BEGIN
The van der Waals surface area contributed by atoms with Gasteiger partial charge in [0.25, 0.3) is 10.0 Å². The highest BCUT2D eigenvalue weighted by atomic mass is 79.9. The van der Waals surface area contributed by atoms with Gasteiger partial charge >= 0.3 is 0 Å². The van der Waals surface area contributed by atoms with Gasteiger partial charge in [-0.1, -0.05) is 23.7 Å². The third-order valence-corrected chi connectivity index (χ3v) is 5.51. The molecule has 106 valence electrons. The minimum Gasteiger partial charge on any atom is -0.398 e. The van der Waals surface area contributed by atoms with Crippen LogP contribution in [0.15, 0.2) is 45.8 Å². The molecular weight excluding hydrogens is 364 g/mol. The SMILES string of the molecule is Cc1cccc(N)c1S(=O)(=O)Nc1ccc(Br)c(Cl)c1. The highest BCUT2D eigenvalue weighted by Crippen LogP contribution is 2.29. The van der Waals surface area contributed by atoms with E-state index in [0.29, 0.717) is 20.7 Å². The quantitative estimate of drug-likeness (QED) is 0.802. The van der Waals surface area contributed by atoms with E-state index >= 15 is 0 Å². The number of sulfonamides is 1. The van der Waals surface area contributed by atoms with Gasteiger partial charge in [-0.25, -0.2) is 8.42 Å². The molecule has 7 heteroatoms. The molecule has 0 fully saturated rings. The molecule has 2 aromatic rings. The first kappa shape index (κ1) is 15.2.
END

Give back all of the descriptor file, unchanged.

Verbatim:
The van der Waals surface area contributed by atoms with Gasteiger partial charge in [0.25, 0.3) is 10.0 Å². The highest BCUT2D eigenvalue weighted by atomic mass is 79.9. The van der Waals surface area contributed by atoms with Gasteiger partial charge >= 0.3 is 0 Å². The van der Waals surface area contributed by atoms with Gasteiger partial charge in [-0.1, -0.05) is 23.7 Å². The third-order valence-corrected chi connectivity index (χ3v) is 5.51. The molecule has 106 valence electrons. The minimum Gasteiger partial charge on any atom is -0.398 e. The van der Waals surface area contributed by atoms with Crippen LogP contribution in [0.15, 0.2) is 45.8 Å². The molecular weight excluding hydrogens is 364 g/mol. The SMILES string of the molecule is Cc1cccc(N)c1S(=O)(=O)Nc1ccc(Br)c(Cl)c1. The highest BCUT2D eigenvalue weighted by Crippen LogP contribution is 2.29. The van der Waals surface area contributed by atoms with E-state index in [0.29, 0.717) is 20.7 Å². The quantitative estimate of drug-likeness (QED) is 0.802. The van der Waals surface area contributed by atoms with E-state index >= 15 is 0 Å². The number of sulfonamides is 1. The van der Waals surface area contributed by atoms with Gasteiger partial charge in [-0.25, -0.2) is 8.42 Å². The molecule has 7 heteroatoms. The molecule has 0 fully saturated rings. The molecule has 2 aromatic rings. The first kappa shape index (κ1) is 15.2.